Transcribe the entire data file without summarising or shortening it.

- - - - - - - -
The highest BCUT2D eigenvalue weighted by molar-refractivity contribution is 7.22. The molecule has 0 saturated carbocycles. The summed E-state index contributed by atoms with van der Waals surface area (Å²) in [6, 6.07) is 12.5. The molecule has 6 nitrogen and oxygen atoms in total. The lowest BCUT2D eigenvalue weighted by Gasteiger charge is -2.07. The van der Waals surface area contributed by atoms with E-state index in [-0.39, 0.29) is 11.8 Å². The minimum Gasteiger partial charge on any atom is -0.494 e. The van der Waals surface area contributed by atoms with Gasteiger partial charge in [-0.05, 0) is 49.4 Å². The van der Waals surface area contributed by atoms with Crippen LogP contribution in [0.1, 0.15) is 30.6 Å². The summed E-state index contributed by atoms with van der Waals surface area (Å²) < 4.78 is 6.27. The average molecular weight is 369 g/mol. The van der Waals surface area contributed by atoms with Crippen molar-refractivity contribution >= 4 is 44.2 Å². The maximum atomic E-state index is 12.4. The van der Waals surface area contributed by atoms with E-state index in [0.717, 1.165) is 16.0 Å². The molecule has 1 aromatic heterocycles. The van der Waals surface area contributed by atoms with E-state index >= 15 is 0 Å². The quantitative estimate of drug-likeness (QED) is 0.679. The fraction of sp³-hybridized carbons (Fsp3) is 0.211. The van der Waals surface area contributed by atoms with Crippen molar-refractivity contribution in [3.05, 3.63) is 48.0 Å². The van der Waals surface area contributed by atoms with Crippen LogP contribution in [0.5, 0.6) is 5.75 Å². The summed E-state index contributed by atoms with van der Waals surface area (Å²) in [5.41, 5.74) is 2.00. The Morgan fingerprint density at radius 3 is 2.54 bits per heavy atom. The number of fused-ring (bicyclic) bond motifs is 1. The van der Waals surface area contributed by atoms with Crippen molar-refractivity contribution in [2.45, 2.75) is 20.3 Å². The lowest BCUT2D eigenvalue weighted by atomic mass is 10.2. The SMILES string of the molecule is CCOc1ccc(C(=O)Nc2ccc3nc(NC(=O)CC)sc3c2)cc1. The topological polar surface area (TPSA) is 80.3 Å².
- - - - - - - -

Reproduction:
The highest BCUT2D eigenvalue weighted by molar-refractivity contribution is 7.22. The molecule has 0 saturated carbocycles. The summed E-state index contributed by atoms with van der Waals surface area (Å²) in [6, 6.07) is 12.5. The molecule has 6 nitrogen and oxygen atoms in total. The lowest BCUT2D eigenvalue weighted by Gasteiger charge is -2.07. The van der Waals surface area contributed by atoms with E-state index in [-0.39, 0.29) is 11.8 Å². The minimum Gasteiger partial charge on any atom is -0.494 e. The van der Waals surface area contributed by atoms with Gasteiger partial charge in [-0.05, 0) is 49.4 Å². The van der Waals surface area contributed by atoms with Crippen LogP contribution in [0.1, 0.15) is 30.6 Å². The summed E-state index contributed by atoms with van der Waals surface area (Å²) < 4.78 is 6.27. The average molecular weight is 369 g/mol. The van der Waals surface area contributed by atoms with Crippen molar-refractivity contribution >= 4 is 44.2 Å². The maximum atomic E-state index is 12.4. The van der Waals surface area contributed by atoms with E-state index in [0.717, 1.165) is 16.0 Å². The molecule has 1 aromatic heterocycles. The van der Waals surface area contributed by atoms with E-state index >= 15 is 0 Å². The quantitative estimate of drug-likeness (QED) is 0.679. The fraction of sp³-hybridized carbons (Fsp3) is 0.211. The van der Waals surface area contributed by atoms with Crippen molar-refractivity contribution in [3.05, 3.63) is 48.0 Å². The van der Waals surface area contributed by atoms with Crippen LogP contribution in [0.5, 0.6) is 5.75 Å². The summed E-state index contributed by atoms with van der Waals surface area (Å²) in [5.41, 5.74) is 2.00. The Morgan fingerprint density at radius 3 is 2.54 bits per heavy atom. The number of fused-ring (bicyclic) bond motifs is 1. The van der Waals surface area contributed by atoms with Crippen molar-refractivity contribution in [2.45, 2.75) is 20.3 Å². The lowest BCUT2D eigenvalue weighted by atomic mass is 10.2. The SMILES string of the molecule is CCOc1ccc(C(=O)Nc2ccc3nc(NC(=O)CC)sc3c2)cc1. The topological polar surface area (TPSA) is 80.3 Å².